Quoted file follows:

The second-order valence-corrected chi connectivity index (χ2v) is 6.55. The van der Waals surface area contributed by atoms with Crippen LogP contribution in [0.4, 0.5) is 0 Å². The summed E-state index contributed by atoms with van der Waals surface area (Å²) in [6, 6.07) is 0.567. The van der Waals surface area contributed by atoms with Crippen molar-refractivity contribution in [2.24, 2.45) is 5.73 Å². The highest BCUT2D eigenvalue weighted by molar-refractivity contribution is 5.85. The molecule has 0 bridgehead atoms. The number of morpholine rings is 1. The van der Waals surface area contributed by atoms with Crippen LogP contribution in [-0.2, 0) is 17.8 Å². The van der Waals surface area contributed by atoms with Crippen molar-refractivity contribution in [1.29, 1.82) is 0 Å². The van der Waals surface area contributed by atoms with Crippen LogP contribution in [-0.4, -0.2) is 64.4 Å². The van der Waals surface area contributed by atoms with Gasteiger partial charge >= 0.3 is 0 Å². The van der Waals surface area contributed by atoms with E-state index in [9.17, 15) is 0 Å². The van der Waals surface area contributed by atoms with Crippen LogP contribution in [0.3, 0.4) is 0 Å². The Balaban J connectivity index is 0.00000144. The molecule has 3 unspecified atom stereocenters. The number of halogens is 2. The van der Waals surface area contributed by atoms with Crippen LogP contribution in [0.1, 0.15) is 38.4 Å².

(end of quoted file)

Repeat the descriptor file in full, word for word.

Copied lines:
The second-order valence-corrected chi connectivity index (χ2v) is 6.55. The van der Waals surface area contributed by atoms with Crippen LogP contribution in [0.4, 0.5) is 0 Å². The summed E-state index contributed by atoms with van der Waals surface area (Å²) in [6, 6.07) is 0.567. The van der Waals surface area contributed by atoms with Crippen molar-refractivity contribution in [2.24, 2.45) is 5.73 Å². The highest BCUT2D eigenvalue weighted by molar-refractivity contribution is 5.85. The molecule has 0 bridgehead atoms. The number of morpholine rings is 1. The van der Waals surface area contributed by atoms with Crippen LogP contribution in [-0.2, 0) is 17.8 Å². The van der Waals surface area contributed by atoms with Crippen molar-refractivity contribution in [1.29, 1.82) is 0 Å². The van der Waals surface area contributed by atoms with Crippen LogP contribution in [-0.4, -0.2) is 64.4 Å². The van der Waals surface area contributed by atoms with Gasteiger partial charge >= 0.3 is 0 Å². The van der Waals surface area contributed by atoms with E-state index in [9.17, 15) is 0 Å². The van der Waals surface area contributed by atoms with Crippen LogP contribution in [0.3, 0.4) is 0 Å². The Balaban J connectivity index is 0.00000144. The molecule has 3 unspecified atom stereocenters. The number of halogens is 2. The van der Waals surface area contributed by atoms with Crippen LogP contribution in [0.1, 0.15) is 38.4 Å².